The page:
Can we resolve the basin-scale sea-level trend budget from GRACE ocean mass?

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Understanding sea-level changes at a regional scale is important for improving local sea-level projections and coastal management planning. Sea-level budget (SLB) estimates derived from the sum of observation of each component close for the global mean. The sum of steric and GRACE ocean mass contributions to sea level calculated from measurements does not match the spatial patterns of sea surface height trends from satellite altimetry at one degree grid resolution over the period 2005-2015. We investigate potential drivers of this mis-match aggregating to sub-basin regions and find that the steric plus GRACE ocean mass observations do not represent the small-scale features seen in the satellite altimetry. In addition there are discrepancies with large variance apparent at the global and hemispheric scale. Thus the SLB closure on the global scale to some extent represents a cancellation of errors. The SLB is also sensitive to the GIA correction for GRACE and to altimery orbital altitude. Discrepancies in the SLB are largest for the Indian-South Pacific Ocean region. Taking the spread of plausible sea level trends, the SLB closes at the ocean-basin-scale (2σ) but with large spread of magnitude, one third or more of the trend signal. Using the most up-to-date observation products, our ocean-region SLB does not close everywhere and consideration of systematic uncertainties diminishes what information can be gained from the SLB about sea-level processes, quantifying contributions and validating Earth observation systems.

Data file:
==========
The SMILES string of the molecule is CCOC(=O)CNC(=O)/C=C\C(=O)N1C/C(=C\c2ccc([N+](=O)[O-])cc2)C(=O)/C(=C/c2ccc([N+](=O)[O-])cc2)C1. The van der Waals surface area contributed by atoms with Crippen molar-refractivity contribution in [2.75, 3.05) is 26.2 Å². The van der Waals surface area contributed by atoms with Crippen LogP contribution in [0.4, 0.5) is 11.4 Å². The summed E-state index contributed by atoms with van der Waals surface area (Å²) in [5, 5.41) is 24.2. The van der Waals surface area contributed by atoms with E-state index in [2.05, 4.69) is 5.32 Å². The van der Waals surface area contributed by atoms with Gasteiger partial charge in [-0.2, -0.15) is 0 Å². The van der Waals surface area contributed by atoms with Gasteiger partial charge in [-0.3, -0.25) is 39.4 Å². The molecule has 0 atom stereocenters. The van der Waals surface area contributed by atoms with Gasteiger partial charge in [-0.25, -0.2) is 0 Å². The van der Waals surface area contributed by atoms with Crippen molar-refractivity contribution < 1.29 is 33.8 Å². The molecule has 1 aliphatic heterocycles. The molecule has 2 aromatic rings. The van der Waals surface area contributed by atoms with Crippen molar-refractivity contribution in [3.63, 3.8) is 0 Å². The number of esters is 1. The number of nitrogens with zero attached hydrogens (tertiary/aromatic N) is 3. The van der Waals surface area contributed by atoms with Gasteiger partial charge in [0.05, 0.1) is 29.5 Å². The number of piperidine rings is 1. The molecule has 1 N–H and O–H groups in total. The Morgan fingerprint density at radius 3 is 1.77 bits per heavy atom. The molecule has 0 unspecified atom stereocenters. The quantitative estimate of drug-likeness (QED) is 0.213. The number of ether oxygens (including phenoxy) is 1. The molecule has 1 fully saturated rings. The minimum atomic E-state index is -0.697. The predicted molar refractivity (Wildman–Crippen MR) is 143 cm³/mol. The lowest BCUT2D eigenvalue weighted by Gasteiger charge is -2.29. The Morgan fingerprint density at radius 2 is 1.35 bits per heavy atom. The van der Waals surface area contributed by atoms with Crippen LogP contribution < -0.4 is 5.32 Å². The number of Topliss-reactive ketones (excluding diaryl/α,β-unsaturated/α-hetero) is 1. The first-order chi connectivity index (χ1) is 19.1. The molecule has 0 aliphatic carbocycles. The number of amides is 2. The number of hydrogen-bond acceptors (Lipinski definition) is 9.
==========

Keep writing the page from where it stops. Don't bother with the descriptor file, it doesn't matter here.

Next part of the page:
Original languageEnglish
Article numbere2019JC015535
Number of pages16
JournalJournal of Geophysical Research: Oceans
Issue number1
Publication statusPublished - 9 Jan 2020

Structured keywords

  • GlobalMass


  • sea level
  • sea level budget
  • regional sea level


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